Moon in the Pond Farm saved by crowdsourcing funds
Photo Gallery | Moon in the Pond Farm
SHEFFIELD — He's as good at raising money as he is at raising chickens.
Farmer Dominic Palumbo, of Moon in the Pond Farm in Sheffield, was facing foreclosure last month when he came up with an idea: he would crowdsource his debt. Friends told him not to do it, warning him that he shouldn't go public with his financial troubles.
He disagreed. "I believe in being honest," he said. "That's what organic farming is about."
On June 1, he posted an announcement on his various social media channels and sent an email asking for $50,000 in 40 days to keep the bank from taking back the farm.
"Our small, diverse, local farm has struggled, survived, and continued growing strong against the relentless tide of industrialized, government-subsidized 'food' producers, yet has not been able to recover from the economic downturn," he wrote. "Moon In The Pond is NOT too big to fail. Uncle Sam is NOT coming to the rescue. The bank is calling in the mortgage."
Palumbo bought Moon in the Pond 25 years ago and now farms over 100 acres of his land and his neighbors', producing heritage breed cows and chickens, along with produce, mushrooms and bees.
Minutes after he posted his plea for help, the first donation came in. For the next two weeks there was a steady flow from friends, customers and strangers. His postings reached tens of thousands of social media feeds. Food writer Michael Pollan tweeted his announcement.
An old friend from high school in Rhode Island, Don McGuire, donated because, he says, "I have always deeply admired Dominic because he went off and made this wonderfully sustainable farm." He's never been to Moon in the Pond, but he encourages his students at the University of Buffalo, where he teaches classics, to apply for the internships there.
Then things got quiet — hovering at about $20,000 for three weeks. As the final weeks neared, he was still $14,000 short. But with a week to go, a friend said he'd put up $7,000 if Palumbo could raise the other $7,000. And then another friend from childhood — whom he hadn't seen in 45 years — wrote a check for another $7,000, saying "I don't want you to lose the match." With two days to go, he'd met the deadline. But the donations kept coming — and they still are. As of last week, he's raised almost $60,000.
The big donations were important, he says, but it was the checks for $10, or the cash pressed into his hand at the farmer's market, that really made him feel like the community respected and valued his contribution.
And then there are others who wonder if it's appropriate to fundraise one's debt. Palumbo says he understands their point of view, but points out that the farm became a non-profit in 2008 because it has a large education component, which makes it worthy of the community's support. He offers year-long apprenticeships and shorter internships to people wanting to learn about organic farming. He maintains an open door policy at his farm so visitors can walk the property and see what a small, organic farm operation looks like. He also offers food and farming classes both on and off the property; including chicken slaughter workshops, cheesemaking, and classes on raising pigs. The educational aspect takes time away from production on the farm, he says, but he believes it's just as important to teach people about food as it is to grow it.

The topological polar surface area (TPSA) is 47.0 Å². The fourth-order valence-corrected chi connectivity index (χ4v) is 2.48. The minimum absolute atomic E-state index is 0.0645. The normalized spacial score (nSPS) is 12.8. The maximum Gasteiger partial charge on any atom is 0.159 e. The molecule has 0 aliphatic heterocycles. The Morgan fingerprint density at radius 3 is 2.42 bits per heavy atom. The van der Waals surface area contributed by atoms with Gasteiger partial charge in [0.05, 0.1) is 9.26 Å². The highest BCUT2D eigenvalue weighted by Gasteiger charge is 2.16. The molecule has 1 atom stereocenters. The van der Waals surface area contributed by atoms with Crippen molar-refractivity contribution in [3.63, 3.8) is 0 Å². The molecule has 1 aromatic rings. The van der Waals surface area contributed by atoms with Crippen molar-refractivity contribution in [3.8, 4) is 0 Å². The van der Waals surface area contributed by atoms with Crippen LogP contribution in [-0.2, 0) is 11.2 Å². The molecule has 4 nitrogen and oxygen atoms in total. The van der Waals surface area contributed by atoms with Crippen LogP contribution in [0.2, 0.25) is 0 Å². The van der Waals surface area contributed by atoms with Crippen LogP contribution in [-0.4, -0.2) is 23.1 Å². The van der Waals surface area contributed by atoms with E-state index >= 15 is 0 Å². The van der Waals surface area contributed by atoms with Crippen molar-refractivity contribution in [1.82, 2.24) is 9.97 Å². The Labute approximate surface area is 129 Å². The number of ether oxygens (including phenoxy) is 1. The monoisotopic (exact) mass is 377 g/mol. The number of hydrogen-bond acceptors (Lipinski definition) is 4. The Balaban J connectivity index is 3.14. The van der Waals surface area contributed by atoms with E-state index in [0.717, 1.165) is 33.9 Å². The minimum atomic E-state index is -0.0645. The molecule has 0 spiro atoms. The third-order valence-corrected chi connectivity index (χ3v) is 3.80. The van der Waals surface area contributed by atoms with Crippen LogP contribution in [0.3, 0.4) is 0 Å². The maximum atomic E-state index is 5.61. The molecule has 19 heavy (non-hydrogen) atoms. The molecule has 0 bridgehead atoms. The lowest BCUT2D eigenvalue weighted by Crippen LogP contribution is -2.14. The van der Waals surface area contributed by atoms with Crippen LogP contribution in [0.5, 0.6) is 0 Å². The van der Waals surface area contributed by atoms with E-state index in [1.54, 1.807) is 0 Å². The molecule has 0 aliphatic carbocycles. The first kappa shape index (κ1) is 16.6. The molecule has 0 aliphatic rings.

"We need people that are knowledgeable about ethical food and have the right tools to produce it," he says.
The farm's finances began to falter during the economic downturn in 2008, and he began downsizing: cutting down on livestock and running the farm on a bare-bones budget. When the brutal winter of 2014-2015 hit, he fell behind in the rent. After that, he began the process of a mortgage modification, which took months to pursue while the debt continued to increase. In May, the bank denied the mortgage modification and notified him of their right to immediately foreclose.
But he feels confident the influx of cash, combined with the downsizing he's previously done, will keep the farm solvent going forward. The fundraiser alerted the community to the difficulties he was having running the farm, and people came forward to offer him legal and financial advice in addition to money. He's working with his advisors to figure out alternate ways to shoulder the burden of the mortgage going forward, possibly with the continuing help of a small group.
Jim Gop, owner of Heirloom Fire catering company, says he's grateful the community pulled together to support Palumbo.
"It's very hard to make a living, to educate the next generation of farmers, and grow crops that don't have a huge yield," he says. "I hope the fundraiser raises awareness about what he's doing so more people will do business with him, and more people will start to understand the real cost of farming and producing nutritious food."
On the farm
Interested in learning more about Moon in the Pond Farm? Stop by for a visit:
Where: 816 Barnum St., Sheffield
For more information: Call 413-229-3092 or visit mooninthepond.org
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